National Football League
Is Richardson worthy of a top-five pick?
National Football League

Is Richardson worthy of a top-five pick?

Published Mar. 14, 2012 1:00 a.m. ET

Now that the first wave of the NFL’s version of March Madness is over (and Peyton’s chosen a home) and Pro Days are getting started, it’s time to update our mock draft with the latest personnel moves and draft risers in mind. Indy’s still getting “Lucky” and Mr. Griffin’s going to Washington. The rest? Well, the rest is still wide open.

1. Indianapolis Colts: Andrew Luck, QB, Stanford:

Six days after the Colts cut ties with Peyton Manning and just five after releasing veterans Joseph Addai, Gary Brackett, Melvin Bullitt and Dallas Clark, the Colts shocked the world by re-signing Reggie Wayne for three additional years.

Wayne’s never been known as the voice of the locker room and he certainly wasn’t that guy during last year’s 2-14 season, but he’ll be expected to help Andrew Luck along in his first few seasons in Indy.


2. Washington Redskins: (via trade with St. Louis): Robert Griffin III, QB, Baylor:

Not to say I told you so, but … well, I told you so. In my mock draft right after the Combine, I predicted the Redskins moving up four spots to get the coveted second pick. They did, and despite emails saying the bounty I suggested (two first-rounders, a second and a third) was considered "ludicrous" by a few readers, it actually ended up being less than what Shanahan and Allen gave up.

I love the trade for Washington.

In this day and age, you need a franchise quarterback for the long haul. Griffin’s that guy. He fits into the Shanahan scheme perfectly and has all the moxie necessary to lead a struggling franchise back to the top. Pierre Garcon and Josh Morgan are solid, veteran receivers he’ll click with.

Sunny days ahead, 'Skins fans.

3. Minnesota Vikings: Matt Kalil, OT, USC:

In recent days, I’ve heard a lot of buzz from my Vikings peeps that Minnesota brass really likes LSU cornerback Morris Claiborne. Well, who doesn’t?

The question is whether they really like him enough to pass on Kalil, a franchise left tackle.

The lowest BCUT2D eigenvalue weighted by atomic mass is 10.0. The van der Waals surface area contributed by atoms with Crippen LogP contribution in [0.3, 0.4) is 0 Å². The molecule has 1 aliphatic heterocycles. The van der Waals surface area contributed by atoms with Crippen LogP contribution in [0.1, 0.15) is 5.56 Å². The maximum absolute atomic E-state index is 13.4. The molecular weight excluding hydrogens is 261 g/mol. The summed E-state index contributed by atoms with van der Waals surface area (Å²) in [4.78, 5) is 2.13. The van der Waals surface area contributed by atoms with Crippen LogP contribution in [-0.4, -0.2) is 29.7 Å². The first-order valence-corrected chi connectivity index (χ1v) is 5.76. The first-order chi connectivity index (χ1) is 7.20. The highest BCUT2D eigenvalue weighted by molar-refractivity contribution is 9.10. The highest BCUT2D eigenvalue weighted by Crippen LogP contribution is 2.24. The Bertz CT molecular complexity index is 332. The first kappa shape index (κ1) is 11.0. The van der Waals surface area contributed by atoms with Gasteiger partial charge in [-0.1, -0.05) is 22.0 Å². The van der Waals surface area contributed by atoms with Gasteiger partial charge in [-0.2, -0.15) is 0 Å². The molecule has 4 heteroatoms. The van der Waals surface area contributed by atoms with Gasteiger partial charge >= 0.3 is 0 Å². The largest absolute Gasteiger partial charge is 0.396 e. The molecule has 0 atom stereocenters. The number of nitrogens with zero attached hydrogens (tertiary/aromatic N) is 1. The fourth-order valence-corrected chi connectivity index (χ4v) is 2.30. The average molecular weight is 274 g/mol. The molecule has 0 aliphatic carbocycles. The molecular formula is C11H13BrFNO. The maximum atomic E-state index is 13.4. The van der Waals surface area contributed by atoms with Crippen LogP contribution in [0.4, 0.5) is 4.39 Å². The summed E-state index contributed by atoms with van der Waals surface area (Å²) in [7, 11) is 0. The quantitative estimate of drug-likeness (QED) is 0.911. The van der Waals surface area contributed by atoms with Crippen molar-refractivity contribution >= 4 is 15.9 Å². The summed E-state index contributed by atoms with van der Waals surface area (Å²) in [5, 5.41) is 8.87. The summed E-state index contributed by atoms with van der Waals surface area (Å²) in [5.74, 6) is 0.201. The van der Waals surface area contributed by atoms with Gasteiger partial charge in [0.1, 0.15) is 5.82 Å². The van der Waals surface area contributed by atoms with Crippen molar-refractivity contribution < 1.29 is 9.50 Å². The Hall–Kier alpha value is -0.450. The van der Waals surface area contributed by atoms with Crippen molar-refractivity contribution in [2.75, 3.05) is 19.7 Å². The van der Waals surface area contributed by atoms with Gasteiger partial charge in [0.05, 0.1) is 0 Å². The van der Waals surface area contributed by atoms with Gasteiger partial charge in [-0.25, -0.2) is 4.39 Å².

Cornerback is a trouble area for the Vikes, for sure, but they’ve got to protect second-year quarterback Christian Ponder. Bringing in Kalil would help solidify the franchise QB’s blind-side protection.

Claiborne could be an all-time great. That’s hard to pass up. In the end, they just might have to.

Kalil is a 6-foot-7, 295-pound pass protector who has surprisingly quick feet. He’s the top tackle in this draft, and that’s not even debatable. Take him.

4. Cleveland Browns: Morris Claiborne, CB, LSU:

As of Thursday, Cleveland has been awfully quiet this offseason. I get that if you’re the Steelers, Patriots or Giants. But if you’re the Browns? Maybe making a signing or giving the fans something to get excited about in March wouldn’t be a terrible idea. Oh well, what do I know?

Everyone’s got Trent Richardson going to Cleveland with the fourth overall pick, but I can’t see the Browns passing on a talent like Claiborne. Scouts like him more than Patrick Peterson, Claiborne’s LSU teammate and the fifth overall selection from a year ago.

The league’s a passing one now. You can’t have too many elite cornerbacks. Joe Haden and Claiborne would make for one heck of a starting cornerback duo.

5. Tampa Bay Buccaneers: Trent Richardson, RB:

Tampa Bay! Who knew the Bucs, traditionally one of the stingier, more cap-conservative teams, would come out swinging for the fences this offseason?

Critics are knocking the amount of money they spent on Vincent Jackson, Eric Wright and Carl Nicks, but I’m all about it.

You’ve got to spend dough to bring in the right talent, and when you haven’t won a game since October, sometimes you break the bank.

Mark Dominik did his fans right this week. Though I think the Bucs would love to see Claiborne slip to them at No. 5 — they can’t go wrong with giving young quarterback Josh Freeman the best running-back prospect to enter the draft since Adrian Peterson.

6. St. Louis Rams (via trade with Washington): Justin Blackmon, WR, Oklahoma State:

Kudos to Les Snead, Kevin Demoff, Jeff Fisher and the rest of the Rams brass for trading the second pick before the free-agency period began.

By making the deal when they did, the Rams avoided a limited number of suitors for the pick.

They pulled the trigger and made out well, locking up the sixth pick, two additional first-round picks and the Redskins’ second-round pick this year. And guess what? If they had the second overall pick, I think they would have taken Justin Blackmon.

St. Louis hasn't had a receiving talent like this since Torry Holt in the "Greatest Show on Turf" era. Blackmon would give their new front office and head coach a guy to get the local fan base pumped about. Love this pick. Loved that trade.

7. Jacksonville Jaguars: Quinton Coples, DE/DT, North Carolina:

The Jacksonville D took a bit of a step back in 2011, after a strong 2010.